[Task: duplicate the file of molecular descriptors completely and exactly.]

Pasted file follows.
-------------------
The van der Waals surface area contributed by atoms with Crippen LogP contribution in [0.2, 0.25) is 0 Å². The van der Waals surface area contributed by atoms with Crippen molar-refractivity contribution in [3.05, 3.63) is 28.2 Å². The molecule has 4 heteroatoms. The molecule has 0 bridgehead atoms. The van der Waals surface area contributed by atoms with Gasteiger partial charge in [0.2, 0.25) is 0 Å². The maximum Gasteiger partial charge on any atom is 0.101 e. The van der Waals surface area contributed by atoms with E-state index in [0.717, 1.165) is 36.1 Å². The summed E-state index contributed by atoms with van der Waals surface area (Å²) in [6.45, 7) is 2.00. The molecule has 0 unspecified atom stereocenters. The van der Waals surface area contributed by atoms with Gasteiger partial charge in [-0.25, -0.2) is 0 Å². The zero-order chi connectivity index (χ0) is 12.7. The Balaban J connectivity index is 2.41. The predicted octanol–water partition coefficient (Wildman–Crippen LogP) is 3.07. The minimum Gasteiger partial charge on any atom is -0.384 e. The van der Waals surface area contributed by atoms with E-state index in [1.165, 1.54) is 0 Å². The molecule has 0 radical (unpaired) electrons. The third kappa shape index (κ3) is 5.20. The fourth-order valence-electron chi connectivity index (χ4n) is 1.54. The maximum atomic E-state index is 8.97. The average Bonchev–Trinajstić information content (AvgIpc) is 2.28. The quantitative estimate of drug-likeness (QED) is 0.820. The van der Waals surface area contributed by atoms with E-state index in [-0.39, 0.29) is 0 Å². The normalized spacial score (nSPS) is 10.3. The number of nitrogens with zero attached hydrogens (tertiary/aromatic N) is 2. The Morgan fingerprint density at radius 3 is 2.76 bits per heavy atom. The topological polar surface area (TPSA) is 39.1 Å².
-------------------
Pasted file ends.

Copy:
The van der Waals surface area contributed by atoms with Crippen LogP contribution in [0.2, 0.25) is 0 Å². The van der Waals surface area contributed by atoms with Crippen molar-refractivity contribution in [3.05, 3.63) is 28.2 Å². The molecule has 4 heteroatoms. The molecule has 0 bridgehead atoms. The van der Waals surface area contributed by atoms with Gasteiger partial charge in [0.2, 0.25) is 0 Å². The maximum Gasteiger partial charge on any atom is 0.101 e. The van der Waals surface area contributed by atoms with E-state index in [0.717, 1.165) is 36.1 Å². The summed E-state index contributed by atoms with van der Waals surface area (Å²) in [6.45, 7) is 2.00. The molecule has 0 unspecified atom stereocenters. The van der Waals surface area contributed by atoms with Gasteiger partial charge in [-0.25, -0.2) is 0 Å². The zero-order chi connectivity index (χ0) is 12.7. The Balaban J connectivity index is 2.41. The predicted octanol–water partition coefficient (Wildman–Crippen LogP) is 3.07. The minimum Gasteiger partial charge on any atom is -0.384 e. The van der Waals surface area contributed by atoms with E-state index in [1.165, 1.54) is 0 Å². The molecule has 0 radical (unpaired) electrons. The third kappa shape index (κ3) is 5.20. The fourth-order valence-electron chi connectivity index (χ4n) is 1.54. The maximum atomic E-state index is 8.97. The average Bonchev–Trinajstić information content (AvgIpc) is 2.28. The quantitative estimate of drug-likeness (QED) is 0.820. The van der Waals surface area contributed by atoms with E-state index in [-0.39, 0.29) is 0 Å². The normalized spacial score (nSPS) is 10.3. The number of nitrogens with zero attached hydrogens (tertiary/aromatic N) is 2. The Morgan fingerprint density at radius 3 is 2.76 bits per heavy atom. The topological polar surface area (TPSA) is 39.1 Å².